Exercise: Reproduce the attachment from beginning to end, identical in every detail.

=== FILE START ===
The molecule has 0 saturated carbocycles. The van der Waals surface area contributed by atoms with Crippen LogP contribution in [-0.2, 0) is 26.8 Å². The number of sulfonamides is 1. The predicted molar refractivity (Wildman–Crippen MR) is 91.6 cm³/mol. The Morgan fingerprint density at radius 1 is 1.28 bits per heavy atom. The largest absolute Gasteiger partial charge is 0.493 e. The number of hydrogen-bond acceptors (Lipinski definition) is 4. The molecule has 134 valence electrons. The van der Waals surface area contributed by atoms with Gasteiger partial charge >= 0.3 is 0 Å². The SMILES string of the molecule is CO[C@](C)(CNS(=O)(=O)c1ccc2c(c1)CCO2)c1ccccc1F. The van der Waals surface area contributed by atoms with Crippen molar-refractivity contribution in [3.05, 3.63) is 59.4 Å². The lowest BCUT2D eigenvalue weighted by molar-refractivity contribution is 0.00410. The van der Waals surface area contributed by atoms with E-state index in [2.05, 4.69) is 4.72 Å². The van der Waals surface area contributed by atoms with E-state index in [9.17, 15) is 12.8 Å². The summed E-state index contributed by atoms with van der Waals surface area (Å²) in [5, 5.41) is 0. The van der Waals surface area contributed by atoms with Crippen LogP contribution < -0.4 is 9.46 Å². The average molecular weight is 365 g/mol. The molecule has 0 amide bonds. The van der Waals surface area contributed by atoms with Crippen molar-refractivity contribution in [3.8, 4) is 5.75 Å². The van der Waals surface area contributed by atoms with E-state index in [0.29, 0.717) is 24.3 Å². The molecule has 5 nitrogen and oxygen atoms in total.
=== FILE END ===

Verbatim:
The molecule has 0 saturated carbocycles. The van der Waals surface area contributed by atoms with Crippen LogP contribution in [-0.2, 0) is 26.8 Å². The number of sulfonamides is 1. The predicted molar refractivity (Wildman–Crippen MR) is 91.6 cm³/mol. The Morgan fingerprint density at radius 1 is 1.28 bits per heavy atom. The largest absolute Gasteiger partial charge is 0.493 e. The number of hydrogen-bond acceptors (Lipinski definition) is 4. The molecule has 134 valence electrons. The van der Waals surface area contributed by atoms with Gasteiger partial charge >= 0.3 is 0 Å². The SMILES string of the molecule is CO[C@](C)(CNS(=O)(=O)c1ccc2c(c1)CCO2)c1ccccc1F. The van der Waals surface area contributed by atoms with Crippen molar-refractivity contribution in [3.05, 3.63) is 59.4 Å². The lowest BCUT2D eigenvalue weighted by molar-refractivity contribution is 0.00410. The van der Waals surface area contributed by atoms with E-state index in [2.05, 4.69) is 4.72 Å². The van der Waals surface area contributed by atoms with E-state index in [9.17, 15) is 12.8 Å². The summed E-state index contributed by atoms with van der Waals surface area (Å²) in [5, 5.41) is 0. The van der Waals surface area contributed by atoms with Crippen LogP contribution < -0.4 is 9.46 Å². The average molecular weight is 365 g/mol. The molecule has 0 amide bonds. The van der Waals surface area contributed by atoms with Crippen molar-refractivity contribution in [3.8, 4) is 5.75 Å². The van der Waals surface area contributed by atoms with E-state index in [0.29, 0.717) is 24.3 Å². The molecule has 5 nitrogen and oxygen atoms in total.